The men of each family sat opposite each other on one side of the living/dining room. Tara and I sat on the other side facing three women shrouded in black: the bridegroom’s mother, his teenage sister, and a broker’s wife. Tara’s face was half-hidden by the end of her sari, which she’d draped over her head. She kept her head down. After what felt like endless conversation—none of it directed at Tara or me—the bridegroom’s mother stood before Tara, lifted the veil, and raised my friend’s face by the chin. Tara wiped away tears before she let the older woman look at her. I hadn’t realized she’d been weeping silently beside me. The bridegroom’s mother smiled at Tara—who was still looking down—and then at her husband and son, as if to say, “Hey, she looks nice!”
More conversation ensued, and then Tara and I were sent back behind the curtain, the three visiting women following us. We all squeezed again into the tiny bedroom with the TV while the men talked. Tara never looked up, never met anyone’s eyes. Twenty minutes later, the visitors left.
Now my friends and I gathered around the table. It was 9:30, and we ate ravenously. Tara changed out of the pink sari, put her elaborate gold earrings, necklace, and headpiece—part of her dowry—back into their velvet box. Along with the fancy garments and jewelry she seemed to shed her sadness and tension. She smiled while she ate. Later I asked if she got a look at the young man. “No,” she said. Not even a glance? “No.” So you have no idea what he looks like? “None.”
Zerina asked me, “What did you think of this family?” I struggled to find the right words. I wondered how much weight they would carry. They looked nice, I said. The bridegroom seems gentle and shy—a bit scared. His face looks intelligent. The mother seemed warm and kind. The father—I couldn’t tell. He seemed okay, perhaps a bit distant. Zerina nodded. She seemed satisfied or maybe relieved by my answer. We all knew, however, that in these circumstances, families are on their best behavior. The last family had seemed fine, too. They’d checked out the family’s status in the community, financial situation, the types of work the men did. They’d trusted the marriage broker who’d brought that family to their attention. They hadn’t anticipated the scamming that would ensue.
During my ten days cocooned with this family, we spent hours at home together, mainly the girls, their mother, and I, talking about love marriage versus arranged marriage, trying on each other’s clothes, listening to songs on my iPod. They took me to a circus one night where unsmiling young girls performed acrobatic acts, twirled five hula-hoops at once, and marched in sparkling, skin-revealing outfits that seemed harshly out of place in this conservative town. Each time I walked into the center of town to check my email, one or two girls came with me—an opportunity to get out. They are not allowed to visit the town’s many Internet café’s on their own. They are not allowed to hang out at friends’ houses. They are not allowed to see films or go shopping without their mother. People will talk, Zerina said. People will tell lies about them. I interpreted this to mean, My girls’ reputations will be tarnished, and I will not be able to find husbands for them.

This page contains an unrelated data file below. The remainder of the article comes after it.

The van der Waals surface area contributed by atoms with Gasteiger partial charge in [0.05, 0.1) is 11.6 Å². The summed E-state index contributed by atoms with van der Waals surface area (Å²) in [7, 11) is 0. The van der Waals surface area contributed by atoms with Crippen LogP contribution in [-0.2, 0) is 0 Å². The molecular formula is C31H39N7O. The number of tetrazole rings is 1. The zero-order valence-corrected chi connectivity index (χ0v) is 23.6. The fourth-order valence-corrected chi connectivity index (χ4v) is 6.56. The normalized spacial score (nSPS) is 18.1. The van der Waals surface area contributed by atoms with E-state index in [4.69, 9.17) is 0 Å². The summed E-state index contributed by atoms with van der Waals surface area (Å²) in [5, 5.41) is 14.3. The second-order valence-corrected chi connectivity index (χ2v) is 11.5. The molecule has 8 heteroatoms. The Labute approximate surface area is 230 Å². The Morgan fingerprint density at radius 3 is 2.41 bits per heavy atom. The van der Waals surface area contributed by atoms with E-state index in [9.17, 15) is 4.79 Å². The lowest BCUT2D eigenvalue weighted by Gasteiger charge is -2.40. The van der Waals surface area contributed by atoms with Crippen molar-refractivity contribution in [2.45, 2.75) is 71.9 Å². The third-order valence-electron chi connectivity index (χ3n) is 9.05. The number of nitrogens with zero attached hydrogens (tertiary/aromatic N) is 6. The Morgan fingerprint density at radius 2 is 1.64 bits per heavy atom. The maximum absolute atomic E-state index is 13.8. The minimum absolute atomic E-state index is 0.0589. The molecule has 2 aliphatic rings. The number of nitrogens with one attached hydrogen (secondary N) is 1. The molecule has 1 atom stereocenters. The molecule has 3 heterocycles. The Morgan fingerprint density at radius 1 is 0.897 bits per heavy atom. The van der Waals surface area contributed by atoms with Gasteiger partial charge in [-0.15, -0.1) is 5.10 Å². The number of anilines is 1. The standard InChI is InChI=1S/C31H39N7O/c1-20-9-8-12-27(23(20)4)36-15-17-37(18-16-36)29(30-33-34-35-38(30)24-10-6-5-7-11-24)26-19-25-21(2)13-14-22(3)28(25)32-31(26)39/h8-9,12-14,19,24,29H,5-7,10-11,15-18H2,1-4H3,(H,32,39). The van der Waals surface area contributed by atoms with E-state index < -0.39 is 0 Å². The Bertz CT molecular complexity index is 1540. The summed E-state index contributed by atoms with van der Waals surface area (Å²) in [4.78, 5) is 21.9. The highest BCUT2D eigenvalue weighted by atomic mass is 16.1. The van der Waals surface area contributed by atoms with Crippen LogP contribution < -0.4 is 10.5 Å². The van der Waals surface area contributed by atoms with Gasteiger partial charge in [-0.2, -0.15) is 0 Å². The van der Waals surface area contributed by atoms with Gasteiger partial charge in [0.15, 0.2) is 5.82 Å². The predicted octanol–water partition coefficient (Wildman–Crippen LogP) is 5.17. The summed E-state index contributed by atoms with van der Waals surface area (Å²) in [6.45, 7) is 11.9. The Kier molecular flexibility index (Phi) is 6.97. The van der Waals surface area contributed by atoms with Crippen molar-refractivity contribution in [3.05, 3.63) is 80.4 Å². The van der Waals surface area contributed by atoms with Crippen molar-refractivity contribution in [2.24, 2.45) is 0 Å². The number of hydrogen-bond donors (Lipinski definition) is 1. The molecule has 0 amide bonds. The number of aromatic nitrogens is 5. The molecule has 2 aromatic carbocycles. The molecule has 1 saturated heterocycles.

On my last night, Varisha and Tayma painted intricate henna designs on my palms and forearms. They asked me when I’d come visit them again. We agreed that six years was too long, that I needed to come sooner next time. Mysha explained to me that it would be two months before the new bridegroom’s family would contact them. We were now in a sad period, according to Islamic faith, that was not propitious for starting anything new. They had to wait for this sad time to end.
Alone with Tara, I asked her if she could refuse an offer of marriage from this family. I told her that according to Indian law, no one could force her to marry against her will. “If they offer a marriage proposal,” she explained, “it is my fate. It is Allah’s will.”
How much is your parents’ choice, I asked her, and how much is it the will of Allah? She smiled and shrugged. Like many of the questions I asked in India, this one went unanswered.